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I know that I probably won’t make it out alive if I go through this door, but I have to. Someone’s got to save the world after all. I take a deep breath and burst into the room. He’s expecting me. He turns around in his expensive-looking swivel chair, his crimson-eyed albino ferret in his lap, and regards me with his one good eye – the one I didn’t take out in that knife fight we had on a moving train. I think back to our rich and complicated past in a montage fashion. He was my writing professor at college. He seemed alright at first. But, one fateful day, he gave me a “C” on my midterm, and then I found out that he was completely evil. “I see you survived the shark pit,” he says, his voice low and rough like a baritone with gravel shoved down the horn. “I see you have basic reasoning skills,” I quip because I’m clever and suave like that. “Too bad you won’t survive this,” he says, ignoring my superior wit. With a snap of his sausage-like fingers, a horde of henchmen march out and surround me, guns raised. I put my hand on my pistol as I prepare my closing witty remark. That gun and I have been through a lot. I run my thumb over the name engraved in it: Emily. “Too bad I wasn’t planning to,” I say and draw my pistol with astounding speed. Like, ridiculously fast. Clint Eastwood would shed a manly tear of appreciation if he could see it. I can only fire one bullet before I’m drowned in a sea of gunfire by the henchmen, but one bullet is all I need. It flies through the air and, as if guided by the hand of Lady Luck herself, pierces Dr. Evilson’s remaining eye and passes through his brain. I did it. I saved the world. They’re going to build statues and name shit after me. No one is going to get an unfairly low grade on a midterm ever again. My death goes down as one of the greatest deaths in history. Ok, ok, I’ll admit it: That was a pretty cliché scenario. But, I don’t think I’d mind dying if it was like that. I mean, there was action! There were guns! There were one-liners! What else could a guy ask for?  But, here in the real world, that kind of thing is never gonna happen. And even if a stereotypical super-villain did exist, I’m pretty sure a scrawny guy that has only fired a gun, like once, wouldn’t be able to take his ass out. No, I’d be gunned down early on by some nameless schmo who’d be labeled “Henchman #17” in the credits. No glory. No statues. Just death. And that’s not how I want to go out. I need to think of something else, something that doesn’t involve me being some kind of gritty action hero.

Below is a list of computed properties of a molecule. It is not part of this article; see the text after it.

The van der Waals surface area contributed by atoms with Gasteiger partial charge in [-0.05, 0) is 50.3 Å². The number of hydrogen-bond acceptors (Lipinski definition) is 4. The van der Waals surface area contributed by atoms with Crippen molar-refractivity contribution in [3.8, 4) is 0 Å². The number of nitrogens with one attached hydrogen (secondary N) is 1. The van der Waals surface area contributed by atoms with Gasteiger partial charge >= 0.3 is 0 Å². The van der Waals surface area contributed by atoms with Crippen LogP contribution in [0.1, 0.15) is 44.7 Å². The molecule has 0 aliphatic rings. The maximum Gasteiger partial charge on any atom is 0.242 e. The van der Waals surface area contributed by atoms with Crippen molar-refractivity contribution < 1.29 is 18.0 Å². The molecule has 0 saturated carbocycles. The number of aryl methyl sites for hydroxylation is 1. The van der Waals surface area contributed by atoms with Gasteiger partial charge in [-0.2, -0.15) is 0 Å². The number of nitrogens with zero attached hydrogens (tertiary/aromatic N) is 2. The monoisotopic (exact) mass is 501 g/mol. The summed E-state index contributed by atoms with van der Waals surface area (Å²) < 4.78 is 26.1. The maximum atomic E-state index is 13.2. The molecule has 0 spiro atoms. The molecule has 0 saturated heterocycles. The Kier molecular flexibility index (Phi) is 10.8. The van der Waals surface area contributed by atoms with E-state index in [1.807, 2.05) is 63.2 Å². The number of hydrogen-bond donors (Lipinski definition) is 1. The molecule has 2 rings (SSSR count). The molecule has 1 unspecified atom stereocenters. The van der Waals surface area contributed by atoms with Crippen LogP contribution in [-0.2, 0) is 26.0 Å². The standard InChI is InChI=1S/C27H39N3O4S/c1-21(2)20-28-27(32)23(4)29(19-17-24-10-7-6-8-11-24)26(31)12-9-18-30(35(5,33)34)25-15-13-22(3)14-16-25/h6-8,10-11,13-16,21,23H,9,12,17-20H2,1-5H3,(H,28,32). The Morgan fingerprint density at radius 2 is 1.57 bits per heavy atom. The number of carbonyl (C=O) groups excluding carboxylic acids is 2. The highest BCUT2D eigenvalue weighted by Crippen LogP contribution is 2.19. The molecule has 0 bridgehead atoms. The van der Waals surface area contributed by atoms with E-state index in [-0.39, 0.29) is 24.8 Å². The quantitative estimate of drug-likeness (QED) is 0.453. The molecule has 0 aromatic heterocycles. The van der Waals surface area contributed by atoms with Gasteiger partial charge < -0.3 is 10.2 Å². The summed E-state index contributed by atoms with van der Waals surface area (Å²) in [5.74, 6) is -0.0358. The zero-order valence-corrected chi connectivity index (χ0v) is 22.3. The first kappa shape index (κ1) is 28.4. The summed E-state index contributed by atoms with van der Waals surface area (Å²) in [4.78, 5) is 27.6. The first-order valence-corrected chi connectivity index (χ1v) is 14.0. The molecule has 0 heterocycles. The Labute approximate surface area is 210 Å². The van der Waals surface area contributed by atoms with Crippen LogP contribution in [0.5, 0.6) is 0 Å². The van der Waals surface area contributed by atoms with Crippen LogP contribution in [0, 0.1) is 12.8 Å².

I’m walking down the street, going to a nearby convenience store because I’m out of milk. Unfortunately, I realized this shortage after I had already poured a bowl of Cheerios for breakfast earlier. I had to eat them dry. It just wasn’t the same . . . Anyway, I’m still walking and mourning the loss of a satisfying breakfast when something catches my eye. It’s a young woman walking into the street. Her black hair is shoulder-length with bangs that almost cover her eyes, which is a shame since her eyes are this wonderful green color that I swear I’ve never seen anywhere else. I’d tell her this, but I’m sure she’d say that I’m just being a stupid romantic, and that she likes it how it is, and that I’m the one who really needs a haircut. Then, something else catches my eye: an SUV. Somehow, my eyes seem to gain a zoom function, and I see the driver with startling clarity. He’s in his early 30’s and looks like a hardcore businessman. He has a cup of coffee in one hand, a bagel in the other, and a Bluetooth headset on his ear, all of which have more of his attention than the rolling metal behemoth he’s controlling. Then, I put two and two together: Emily is in danger. I sprint toward her with the speed and grace of a gazelle. My outstretched arms push her out of death’s way just in time. I can see an indignant look in her eyes as she realizes that she’s been pushed, a look that lets me know that I had better explain myself quickly or else suffer a severe tongue-lashing (though, I must say, she’d be truly and honestly grateful if she knew what I was really doing). But, before I can, I rocket to the side, limbs flailing like a ragdoll. I go on to become the top story in the local news broadcast, and everyone who was there remembers me as an inspiration and a paragon of selflessness. Alright, I could do that. I’d have to be in the right place at the right time, but, with a little bit of luck, it could happen. I’d still die a hero, and everyone would have plenty of nice things to say about me at my funeral. And, even though they’d be sad, they’d know that I died for the noblest of causes. But what about that businessman? He just committed vehicular manslaughter, and I’m sure that kind of shit can really fuck up a career. What would happen to his 401(k) or whatever people like that worry about? And, I can only imagine the guilt that comes with this sort of thing. Would he ever recover or would this accident hang over his head for the rest of his life? What would my friends and family say to him? Would they want revenge? My mom gets pretty vicious when she’s angry . . . Well, I don’t know any of that, but I do know that I don’t want my death to destroy someone else’s life. Maybe


Vortex 39 - April Online  
Vortex 39 - April Online  

The University of Central Arkansas'sVortex Magazine of Literature and Fine Art is an undergraduate run publication, publishing students from...